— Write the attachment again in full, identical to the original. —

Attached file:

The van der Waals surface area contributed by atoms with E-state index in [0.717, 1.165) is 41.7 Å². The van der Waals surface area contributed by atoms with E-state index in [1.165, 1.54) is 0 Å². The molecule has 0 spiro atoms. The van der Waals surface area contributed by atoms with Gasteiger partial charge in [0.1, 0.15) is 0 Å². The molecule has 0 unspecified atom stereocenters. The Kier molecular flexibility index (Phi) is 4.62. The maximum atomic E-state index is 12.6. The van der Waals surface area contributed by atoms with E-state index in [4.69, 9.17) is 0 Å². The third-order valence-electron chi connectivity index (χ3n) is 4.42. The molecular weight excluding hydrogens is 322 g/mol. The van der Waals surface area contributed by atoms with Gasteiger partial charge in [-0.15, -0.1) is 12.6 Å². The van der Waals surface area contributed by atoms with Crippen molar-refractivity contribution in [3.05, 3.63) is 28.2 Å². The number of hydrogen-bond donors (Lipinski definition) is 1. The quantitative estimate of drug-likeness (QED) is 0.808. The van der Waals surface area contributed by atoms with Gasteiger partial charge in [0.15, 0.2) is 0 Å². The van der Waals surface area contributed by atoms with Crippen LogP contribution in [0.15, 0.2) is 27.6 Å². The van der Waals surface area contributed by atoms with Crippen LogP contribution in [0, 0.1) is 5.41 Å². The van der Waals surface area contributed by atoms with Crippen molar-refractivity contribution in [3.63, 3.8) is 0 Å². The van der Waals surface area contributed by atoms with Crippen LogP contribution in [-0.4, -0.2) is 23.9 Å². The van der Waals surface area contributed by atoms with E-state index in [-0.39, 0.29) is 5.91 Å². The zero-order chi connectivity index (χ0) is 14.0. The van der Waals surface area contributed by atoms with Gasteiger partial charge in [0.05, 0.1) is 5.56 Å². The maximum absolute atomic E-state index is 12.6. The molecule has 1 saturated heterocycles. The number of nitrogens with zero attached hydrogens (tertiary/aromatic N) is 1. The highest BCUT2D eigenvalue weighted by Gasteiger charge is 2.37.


The van der Waals surface area contributed by atoms with E-state index in [0.717, 1.165) is 41.7 Å². The van der Waals surface area contributed by atoms with E-state index in [1.165, 1.54) is 0 Å². The molecule has 0 spiro atoms. The van der Waals surface area contributed by atoms with Gasteiger partial charge in [0.1, 0.15) is 0 Å². The molecule has 0 unspecified atom stereocenters. The Kier molecular flexibility index (Phi) is 4.62. The maximum atomic E-state index is 12.6. The van der Waals surface area contributed by atoms with E-state index in [4.69, 9.17) is 0 Å². The third-order valence-electron chi connectivity index (χ3n) is 4.42. The molecular weight excluding hydrogens is 322 g/mol. The van der Waals surface area contributed by atoms with Gasteiger partial charge in [-0.15, -0.1) is 12.6 Å². The van der Waals surface area contributed by atoms with Crippen molar-refractivity contribution in [3.05, 3.63) is 28.2 Å². The number of hydrogen-bond donors (Lipinski definition) is 1. The quantitative estimate of drug-likeness (QED) is 0.808. The van der Waals surface area contributed by atoms with Gasteiger partial charge in [0.15, 0.2) is 0 Å². The van der Waals surface area contributed by atoms with Crippen LogP contribution in [0.15, 0.2) is 27.6 Å². The van der Waals surface area contributed by atoms with Crippen LogP contribution in [0, 0.1) is 5.41 Å². The van der Waals surface area contributed by atoms with Crippen molar-refractivity contribution in [3.63, 3.8) is 0 Å². The van der Waals surface area contributed by atoms with Crippen LogP contribution in [-0.4, -0.2) is 23.9 Å². The van der Waals surface area contributed by atoms with E-state index in [-0.39, 0.29) is 5.91 Å². The zero-order chi connectivity index (χ0) is 14.0. The van der Waals surface area contributed by atoms with Gasteiger partial charge in [0.05, 0.1) is 5.56 Å². The maximum absolute atomic E-state index is 12.6. The molecule has 1 saturated heterocycles. The number of nitrogens with zero attached hydrogens (tertiary/aromatic N) is 1. The highest BCUT2D eigenvalue weighted by Gasteiger charge is 2.37.